If your babies are attached to monitors, oxygen, or feeding tubes, know what you can do without for a few minutes, and how to quickly disconnect to escape and call 911.  When the ambulance arrives, paramedics will be able to monitor/stabilize breathing & heart rates and transport your child to a medical facility equipped with any medical equipment you could have possibly had in your home.  Medical equipment can be replaced, a child can not.

We all hope we will never have to use your escape plan, but it is comforting to know that you have an Exit Strategy should you need it.

 

Resources:

Fire Safety for Kids (interactive games and activities)

Fire Prevention Tips

Fire Safety Coloring Pages

Lista de verificación de la Semana de Prevención de Incendios –

 

Research Participants Needed! Earn $30-50!

Pearson, the nation’s leading provider of educational and clinical assessments, is updating the Bayley Scales of Infant and Toddler Development. The Bayley is used to measure multiple areas of development in infants and toddlers. But before this product can hit the market, Pearson must conduct field testing.  To do this, we are looking for infants and toddlers to help us “test the test”.

We are in need of infants and toddlers between the ages of 2 – 42 months who were born premature at less than 37 weeks gestation. We have a particularly high need for those born at less than 32 weeks gestation.

Time and location are flexible. Pearson will put you in touch with a qualified professional in your area with whom you can schedule a testing time and location that is convenient for you. Depending on your child’s age, testing sessions will last 30-90 minutes. Testing will take place through early 2018.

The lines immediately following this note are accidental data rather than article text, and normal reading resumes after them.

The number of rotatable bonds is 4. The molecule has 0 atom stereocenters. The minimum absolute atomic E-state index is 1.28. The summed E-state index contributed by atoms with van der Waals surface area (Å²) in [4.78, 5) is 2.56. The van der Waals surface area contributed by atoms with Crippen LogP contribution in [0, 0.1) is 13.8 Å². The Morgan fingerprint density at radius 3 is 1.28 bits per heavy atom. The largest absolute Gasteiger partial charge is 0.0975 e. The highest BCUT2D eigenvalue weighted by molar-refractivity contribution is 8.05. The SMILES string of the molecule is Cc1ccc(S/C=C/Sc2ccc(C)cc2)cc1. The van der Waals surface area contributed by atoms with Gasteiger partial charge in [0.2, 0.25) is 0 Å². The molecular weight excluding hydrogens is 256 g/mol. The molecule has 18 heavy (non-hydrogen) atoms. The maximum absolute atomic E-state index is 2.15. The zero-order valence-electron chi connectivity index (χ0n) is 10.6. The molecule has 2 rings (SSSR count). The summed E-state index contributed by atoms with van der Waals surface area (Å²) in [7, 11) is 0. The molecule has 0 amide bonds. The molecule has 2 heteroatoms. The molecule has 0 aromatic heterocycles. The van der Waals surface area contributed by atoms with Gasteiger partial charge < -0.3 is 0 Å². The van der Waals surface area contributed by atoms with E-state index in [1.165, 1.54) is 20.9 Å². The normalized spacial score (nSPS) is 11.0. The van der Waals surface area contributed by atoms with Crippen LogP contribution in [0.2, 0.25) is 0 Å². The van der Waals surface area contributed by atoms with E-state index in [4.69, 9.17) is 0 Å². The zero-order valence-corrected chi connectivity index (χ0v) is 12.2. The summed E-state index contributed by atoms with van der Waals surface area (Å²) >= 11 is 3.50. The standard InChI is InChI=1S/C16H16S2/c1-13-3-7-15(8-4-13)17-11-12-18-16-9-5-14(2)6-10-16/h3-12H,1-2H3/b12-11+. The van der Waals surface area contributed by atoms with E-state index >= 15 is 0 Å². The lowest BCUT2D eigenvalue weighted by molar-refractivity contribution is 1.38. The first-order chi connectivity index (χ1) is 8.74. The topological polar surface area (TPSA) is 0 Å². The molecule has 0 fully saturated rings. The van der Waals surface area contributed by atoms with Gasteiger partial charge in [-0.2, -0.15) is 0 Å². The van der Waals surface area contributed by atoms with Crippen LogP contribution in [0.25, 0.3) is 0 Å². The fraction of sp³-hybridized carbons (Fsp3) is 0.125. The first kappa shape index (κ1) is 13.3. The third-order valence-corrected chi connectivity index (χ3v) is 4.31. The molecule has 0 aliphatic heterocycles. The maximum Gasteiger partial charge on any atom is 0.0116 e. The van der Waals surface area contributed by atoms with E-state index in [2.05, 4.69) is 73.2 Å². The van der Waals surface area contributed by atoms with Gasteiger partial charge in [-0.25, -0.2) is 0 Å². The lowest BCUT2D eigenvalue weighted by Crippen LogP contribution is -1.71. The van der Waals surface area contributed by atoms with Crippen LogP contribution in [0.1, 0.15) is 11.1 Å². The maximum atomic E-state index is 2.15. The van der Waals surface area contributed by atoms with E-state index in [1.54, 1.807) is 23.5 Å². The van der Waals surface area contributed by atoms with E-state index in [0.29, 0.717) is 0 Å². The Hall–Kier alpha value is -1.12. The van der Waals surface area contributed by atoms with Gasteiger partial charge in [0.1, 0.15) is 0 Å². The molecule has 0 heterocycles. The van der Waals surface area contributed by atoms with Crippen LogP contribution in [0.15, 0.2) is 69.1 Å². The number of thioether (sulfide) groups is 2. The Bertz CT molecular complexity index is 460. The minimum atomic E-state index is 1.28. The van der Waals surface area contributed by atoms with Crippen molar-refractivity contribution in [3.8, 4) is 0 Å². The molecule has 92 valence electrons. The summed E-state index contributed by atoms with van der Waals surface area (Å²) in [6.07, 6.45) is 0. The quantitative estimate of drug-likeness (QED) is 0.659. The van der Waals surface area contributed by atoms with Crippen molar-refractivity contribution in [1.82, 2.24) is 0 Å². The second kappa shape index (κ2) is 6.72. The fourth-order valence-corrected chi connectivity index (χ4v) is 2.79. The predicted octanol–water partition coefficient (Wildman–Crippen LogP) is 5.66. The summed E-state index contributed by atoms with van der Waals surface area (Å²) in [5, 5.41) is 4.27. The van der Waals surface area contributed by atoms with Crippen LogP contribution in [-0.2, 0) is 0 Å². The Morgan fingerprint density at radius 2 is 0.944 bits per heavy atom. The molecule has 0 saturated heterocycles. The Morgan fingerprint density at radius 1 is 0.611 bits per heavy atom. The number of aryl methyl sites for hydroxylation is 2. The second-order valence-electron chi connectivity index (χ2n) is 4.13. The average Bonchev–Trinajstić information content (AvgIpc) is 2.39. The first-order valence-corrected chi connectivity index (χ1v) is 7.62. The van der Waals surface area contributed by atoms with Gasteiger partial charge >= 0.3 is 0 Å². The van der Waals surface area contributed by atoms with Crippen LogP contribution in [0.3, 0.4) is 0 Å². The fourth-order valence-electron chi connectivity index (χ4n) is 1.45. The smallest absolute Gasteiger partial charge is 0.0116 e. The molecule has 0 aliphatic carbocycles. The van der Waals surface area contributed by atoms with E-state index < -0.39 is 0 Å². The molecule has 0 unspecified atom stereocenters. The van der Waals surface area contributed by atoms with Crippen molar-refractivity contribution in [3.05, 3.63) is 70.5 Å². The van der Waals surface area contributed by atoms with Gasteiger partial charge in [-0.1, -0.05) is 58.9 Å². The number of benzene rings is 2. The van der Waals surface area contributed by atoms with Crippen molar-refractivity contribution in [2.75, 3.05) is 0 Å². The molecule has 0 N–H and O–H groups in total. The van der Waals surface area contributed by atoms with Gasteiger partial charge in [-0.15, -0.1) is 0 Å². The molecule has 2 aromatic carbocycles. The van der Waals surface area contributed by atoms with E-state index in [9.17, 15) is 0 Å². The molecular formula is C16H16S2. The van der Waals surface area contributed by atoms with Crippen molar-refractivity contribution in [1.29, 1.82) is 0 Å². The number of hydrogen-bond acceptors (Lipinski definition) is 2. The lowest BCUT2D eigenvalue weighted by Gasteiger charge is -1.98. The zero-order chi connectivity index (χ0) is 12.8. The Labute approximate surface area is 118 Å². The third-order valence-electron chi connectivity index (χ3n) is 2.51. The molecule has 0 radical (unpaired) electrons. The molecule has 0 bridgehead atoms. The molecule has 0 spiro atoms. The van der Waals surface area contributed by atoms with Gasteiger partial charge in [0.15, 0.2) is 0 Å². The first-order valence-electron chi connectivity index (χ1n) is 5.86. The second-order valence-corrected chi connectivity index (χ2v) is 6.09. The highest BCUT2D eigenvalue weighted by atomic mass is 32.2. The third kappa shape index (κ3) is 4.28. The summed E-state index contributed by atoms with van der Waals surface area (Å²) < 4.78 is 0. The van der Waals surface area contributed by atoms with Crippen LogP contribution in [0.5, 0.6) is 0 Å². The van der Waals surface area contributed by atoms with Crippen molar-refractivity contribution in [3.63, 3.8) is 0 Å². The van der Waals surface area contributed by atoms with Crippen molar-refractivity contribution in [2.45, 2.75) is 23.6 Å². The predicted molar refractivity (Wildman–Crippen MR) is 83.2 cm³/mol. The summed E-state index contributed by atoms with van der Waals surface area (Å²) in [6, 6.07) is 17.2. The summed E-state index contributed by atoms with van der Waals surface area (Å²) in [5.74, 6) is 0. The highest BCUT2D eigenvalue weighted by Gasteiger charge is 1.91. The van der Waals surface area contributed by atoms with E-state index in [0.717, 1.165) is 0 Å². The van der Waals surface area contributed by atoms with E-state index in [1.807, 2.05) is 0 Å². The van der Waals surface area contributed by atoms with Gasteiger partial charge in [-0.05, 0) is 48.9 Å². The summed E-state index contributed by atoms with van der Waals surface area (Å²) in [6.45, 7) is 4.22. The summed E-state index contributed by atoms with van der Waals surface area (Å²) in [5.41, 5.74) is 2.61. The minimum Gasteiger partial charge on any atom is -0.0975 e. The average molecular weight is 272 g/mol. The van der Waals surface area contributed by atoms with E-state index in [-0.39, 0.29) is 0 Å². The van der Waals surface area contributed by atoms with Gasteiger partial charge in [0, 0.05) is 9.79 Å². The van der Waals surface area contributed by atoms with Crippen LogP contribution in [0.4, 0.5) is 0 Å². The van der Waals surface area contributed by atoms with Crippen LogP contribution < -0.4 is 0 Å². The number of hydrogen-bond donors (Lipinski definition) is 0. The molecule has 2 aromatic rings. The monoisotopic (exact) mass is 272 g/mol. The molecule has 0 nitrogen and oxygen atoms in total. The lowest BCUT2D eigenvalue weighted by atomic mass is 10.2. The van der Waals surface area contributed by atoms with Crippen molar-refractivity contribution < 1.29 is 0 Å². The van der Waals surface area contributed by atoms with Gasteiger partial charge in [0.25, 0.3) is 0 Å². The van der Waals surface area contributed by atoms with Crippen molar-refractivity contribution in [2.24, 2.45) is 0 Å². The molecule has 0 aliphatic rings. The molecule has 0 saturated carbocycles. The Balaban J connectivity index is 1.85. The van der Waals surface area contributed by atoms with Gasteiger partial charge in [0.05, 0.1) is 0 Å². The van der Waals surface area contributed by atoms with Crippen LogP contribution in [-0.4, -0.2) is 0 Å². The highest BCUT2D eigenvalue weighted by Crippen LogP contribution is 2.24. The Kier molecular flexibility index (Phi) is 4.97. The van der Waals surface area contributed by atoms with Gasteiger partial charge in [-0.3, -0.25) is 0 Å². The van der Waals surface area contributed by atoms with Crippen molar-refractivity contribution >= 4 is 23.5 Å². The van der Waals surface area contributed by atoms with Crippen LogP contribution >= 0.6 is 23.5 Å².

If interested, please complete the following form: Bayley Study Sign Up

July 12th, 2017|Infant Multiples|

Parent-Led Autism Therapy (PACT) Shows Lasting Benefits

parent-child-playA therapy that focuses on parents’ communication skills may have lasting benefits for young children with autism, a new clinical trial suggests.

Researchers from the United Kingdom found that preschool children who took part in the program had less-severe autism symptoms six years later, compared to kids who received standard autism services available in their local community.

The study is the first to show such lasting benefits from an early childhood program for autism. Experts not involved in the work were encouraged by the findings.

That’s, in part, because the program is considered “low intensity.” Parents had 18 sessions with a therapist over one year, and then took charge from there.

“This study is important in demonstrating that parent-delivered therapy can be used effectively in low-resource communities where there are few trained professionals,” said Geraldine Dawson. She’s the director of the Duke Center for Autism and Brain Development, in Durham, N.C.

The program, dubbed PACT (for Preschool Autism Communication Trial), focuses on parents’ and children’s “social communication.”

Parents are videotaped during different interactions with their child. Then the parents watch the videos alongside a therapist. Parents learn to better interpret their child’s unique style of communication, and respond to it.

To put that into practice, parents are asked to lead “structured tasks” at home for 30 minutes every day.

The approach makes sense and is “very feasible,” according to Jeff Sigafoos, a professor at Victoria University of Wellington, in New Zealand.

In fact, programs that include similar principles are already available in the “real world,” said Sigafoos. He wrote an editorial published with the study in the Oct. 25 online edition of The Lancet.

“All of these programs tend to share a few common elements — such as being home-based, parent-implemented and focused on supporting parents in engaging their child in more social-communication interactions,” Sigafoos said.